Rear entry when front doors are wide open
By S Vaidhyasubramaniam
29th July 2012 12:00 AM
During the course of a highly spirited argument by a battery of senior advocates in the Madras High Court, a pithy observation stayed glued to my ears. A renowned advocate was articulate and put forward how the medicine called ‘deemed universities regulations’ is worse than the disease itself and how ill-timed it is when the power to regulate is litigated before the Supreme Court and high courts. I could not agree more with his observations and reflected on recent actions of MHRD in the name of improving the quality of higher education. Among the recent moves by the ministry, except for the CET for IITs and deemed universities/NITs, there seems to be a major surgical incision into the anatomy and autonomy of higher educational institutions when all that is required is a minimally invasive surgery.
When the Foreign University Bill is pending in Parliament, MHRD’s hurried move to rechristen and allow them as deemed universities was thwarted by the UGC. As an interim measure, the UGC resolved to allow top 500 foreign universities to operate in India with collaborative Indian partners. In the interest of higher education, it is also hoped that such collaborations are restricted to postgraduate and PhD programmes, the current twin-disease whose symptoms are tellingly pathetic in the UG education scene. Allowing foreign universities in UG education is a prescription worse than the disease. For foreign universities, it is honey-loaded pill, especially when they are relatively lesser known XYZ universities like Tri-Valley!
There is a recent mandate to all technical educational institutions to appoint an ombudsman. The Administrative Reforms Commissions recommendation for an ombudsman is an administrative law requirement for government institutions. The same for all private institutions seems to be legally untenable. Also, to consider approvals and recognitions based on compliance of the proposed ombudsman’s orders is colourable exercise of power. Approvals and recognitions are statutory provisions and cannot be outsourced through an ombudsman. On the other hand, statutory bodies like UGC, MCI, AICTE, NCTE, etc that do not have an ombudsman should first have one as the existing appellate authorities do not dispose appeals properly. The two main litigation issues that the proposed ombudsman will encounter are related to student admissions and faculty promotions.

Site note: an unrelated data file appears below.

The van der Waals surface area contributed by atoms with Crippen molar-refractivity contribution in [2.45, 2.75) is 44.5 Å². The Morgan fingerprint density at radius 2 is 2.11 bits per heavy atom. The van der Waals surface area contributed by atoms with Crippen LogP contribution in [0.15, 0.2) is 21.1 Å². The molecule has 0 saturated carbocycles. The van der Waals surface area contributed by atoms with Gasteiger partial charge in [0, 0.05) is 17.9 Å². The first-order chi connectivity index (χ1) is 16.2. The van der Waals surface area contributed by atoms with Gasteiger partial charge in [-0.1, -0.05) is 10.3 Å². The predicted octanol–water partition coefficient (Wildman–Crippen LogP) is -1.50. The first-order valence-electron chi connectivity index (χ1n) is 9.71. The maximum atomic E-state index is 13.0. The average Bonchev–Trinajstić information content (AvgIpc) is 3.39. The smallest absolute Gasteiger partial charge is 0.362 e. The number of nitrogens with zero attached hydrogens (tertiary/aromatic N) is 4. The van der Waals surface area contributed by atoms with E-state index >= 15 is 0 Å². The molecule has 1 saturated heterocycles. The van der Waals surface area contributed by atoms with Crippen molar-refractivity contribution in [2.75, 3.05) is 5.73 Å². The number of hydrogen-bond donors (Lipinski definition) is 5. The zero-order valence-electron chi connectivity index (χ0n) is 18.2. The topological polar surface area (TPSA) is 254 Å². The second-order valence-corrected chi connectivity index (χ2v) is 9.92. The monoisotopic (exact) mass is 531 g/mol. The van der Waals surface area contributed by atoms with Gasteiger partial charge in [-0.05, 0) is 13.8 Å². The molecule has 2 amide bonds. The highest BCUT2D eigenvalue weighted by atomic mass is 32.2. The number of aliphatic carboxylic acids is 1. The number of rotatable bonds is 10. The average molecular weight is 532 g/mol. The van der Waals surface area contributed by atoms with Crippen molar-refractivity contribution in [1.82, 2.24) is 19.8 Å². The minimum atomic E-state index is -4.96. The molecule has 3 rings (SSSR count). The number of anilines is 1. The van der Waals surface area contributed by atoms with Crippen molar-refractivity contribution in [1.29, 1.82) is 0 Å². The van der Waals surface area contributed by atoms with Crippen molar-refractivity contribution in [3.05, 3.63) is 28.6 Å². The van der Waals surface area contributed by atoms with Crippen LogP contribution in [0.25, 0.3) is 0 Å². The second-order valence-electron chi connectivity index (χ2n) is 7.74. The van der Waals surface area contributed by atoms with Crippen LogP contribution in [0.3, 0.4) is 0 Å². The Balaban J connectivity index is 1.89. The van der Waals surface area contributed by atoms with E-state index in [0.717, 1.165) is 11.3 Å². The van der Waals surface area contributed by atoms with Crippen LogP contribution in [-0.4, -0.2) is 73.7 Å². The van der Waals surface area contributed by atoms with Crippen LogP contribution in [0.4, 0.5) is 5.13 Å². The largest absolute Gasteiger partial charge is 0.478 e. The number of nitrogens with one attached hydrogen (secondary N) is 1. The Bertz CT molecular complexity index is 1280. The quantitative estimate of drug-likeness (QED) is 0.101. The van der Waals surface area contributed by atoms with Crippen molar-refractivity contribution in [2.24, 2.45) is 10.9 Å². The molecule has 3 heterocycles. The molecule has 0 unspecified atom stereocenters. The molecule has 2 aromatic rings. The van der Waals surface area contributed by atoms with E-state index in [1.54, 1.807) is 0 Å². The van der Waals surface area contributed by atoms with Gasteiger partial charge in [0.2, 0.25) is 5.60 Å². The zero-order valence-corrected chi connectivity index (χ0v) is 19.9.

On the first issue, almost every state has legislative enactments and the MHRD has statutory provisions to curb unfair practices. However, no form of action against erring institutions is being taken despite existing provisions. While the proposed Unfair Educational Practices Bill pending in Parliament is itself an arithmetic addition offering cosmetic support, the new ombudsman regulation is excessively superfluous and will only be abused than used. On the second issue, the lack of qualified faculty in higher educational institutions, including IITs, needs no over-emphasis. All institutions must be empowered to design their own recruitment and promotion policies which need to be reasonable and just. To burden them with antiquated norms like seniority-based promotions is akin to killing the spirit of performance-based promotions and accelerated increments that attract and retain quality faculty. The proposed ombudsman will only pave way for avoidable litigations that will not only dampen research and teaching productivity, but also create an atmosphere of unrest in campus. A litigating faculty may lose research or teaching productivity, their core competencies. Again, this regulation is at a time when the Educational Tribunal Bill is pending in Parliament.
The MHRD must allow statutory authorities to open the front doors, enter and clean the system than force back door entry in the form of regulations that are redundant.
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